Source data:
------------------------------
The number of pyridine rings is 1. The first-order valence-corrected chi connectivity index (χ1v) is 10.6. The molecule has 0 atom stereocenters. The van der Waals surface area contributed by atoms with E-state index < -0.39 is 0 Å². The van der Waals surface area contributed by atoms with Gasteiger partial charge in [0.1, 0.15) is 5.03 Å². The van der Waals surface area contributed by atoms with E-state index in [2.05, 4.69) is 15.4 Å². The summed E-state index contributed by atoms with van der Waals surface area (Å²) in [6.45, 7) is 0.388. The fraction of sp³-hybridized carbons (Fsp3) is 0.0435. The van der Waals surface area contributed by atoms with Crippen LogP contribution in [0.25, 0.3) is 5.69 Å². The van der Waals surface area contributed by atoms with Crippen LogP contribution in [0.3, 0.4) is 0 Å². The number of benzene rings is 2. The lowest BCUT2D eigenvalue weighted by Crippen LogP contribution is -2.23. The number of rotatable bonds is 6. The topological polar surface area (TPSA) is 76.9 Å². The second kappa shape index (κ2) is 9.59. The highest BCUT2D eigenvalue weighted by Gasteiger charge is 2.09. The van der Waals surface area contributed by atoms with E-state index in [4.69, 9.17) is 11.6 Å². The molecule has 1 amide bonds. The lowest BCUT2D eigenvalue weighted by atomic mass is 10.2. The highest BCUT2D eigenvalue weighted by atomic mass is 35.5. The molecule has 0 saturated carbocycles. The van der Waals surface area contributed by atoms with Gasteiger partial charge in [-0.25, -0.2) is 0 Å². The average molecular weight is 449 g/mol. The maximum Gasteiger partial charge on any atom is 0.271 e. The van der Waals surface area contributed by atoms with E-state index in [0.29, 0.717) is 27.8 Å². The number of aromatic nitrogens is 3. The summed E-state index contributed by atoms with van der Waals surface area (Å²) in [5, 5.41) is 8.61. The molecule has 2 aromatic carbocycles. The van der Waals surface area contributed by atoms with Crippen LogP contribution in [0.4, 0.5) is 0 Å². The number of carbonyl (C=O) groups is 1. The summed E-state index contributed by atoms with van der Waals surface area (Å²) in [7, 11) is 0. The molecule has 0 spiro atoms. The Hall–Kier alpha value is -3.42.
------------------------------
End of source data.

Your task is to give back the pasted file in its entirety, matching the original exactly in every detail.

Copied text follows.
The number of pyridine rings is 1. The first-order valence-corrected chi connectivity index (χ1v) is 10.6. The molecule has 0 atom stereocenters. The van der Waals surface area contributed by atoms with E-state index < -0.39 is 0 Å². The van der Waals surface area contributed by atoms with Gasteiger partial charge in [0.1, 0.15) is 5.03 Å². The van der Waals surface area contributed by atoms with E-state index in [2.05, 4.69) is 15.4 Å². The summed E-state index contributed by atoms with van der Waals surface area (Å²) in [6.45, 7) is 0.388. The fraction of sp³-hybridized carbons (Fsp3) is 0.0435. The van der Waals surface area contributed by atoms with Crippen LogP contribution in [0.25, 0.3) is 5.69 Å². The van der Waals surface area contributed by atoms with Crippen LogP contribution in [0.3, 0.4) is 0 Å². The number of benzene rings is 2. The lowest BCUT2D eigenvalue weighted by Crippen LogP contribution is -2.23. The number of rotatable bonds is 6. The topological polar surface area (TPSA) is 76.9 Å². The second kappa shape index (κ2) is 9.59. The highest BCUT2D eigenvalue weighted by Gasteiger charge is 2.09. The van der Waals surface area contributed by atoms with E-state index in [4.69, 9.17) is 11.6 Å². The molecule has 1 amide bonds. The lowest BCUT2D eigenvalue weighted by atomic mass is 10.2. The highest BCUT2D eigenvalue weighted by atomic mass is 35.5. The molecule has 0 saturated carbocycles. The van der Waals surface area contributed by atoms with Gasteiger partial charge in [-0.25, -0.2) is 0 Å². The average molecular weight is 449 g/mol. The maximum Gasteiger partial charge on any atom is 0.271 e. The van der Waals surface area contributed by atoms with E-state index in [0.29, 0.717) is 27.8 Å². The number of aromatic nitrogens is 3. The summed E-state index contributed by atoms with van der Waals surface area (Å²) in [5, 5.41) is 8.61. The molecule has 2 aromatic carbocycles. The van der Waals surface area contributed by atoms with Crippen LogP contribution in [0.4, 0.5) is 0 Å². The number of carbonyl (C=O) groups is 1. The summed E-state index contributed by atoms with van der Waals surface area (Å²) in [7, 11) is 0. The molecule has 0 spiro atoms. The Hall–Kier alpha value is -3.42.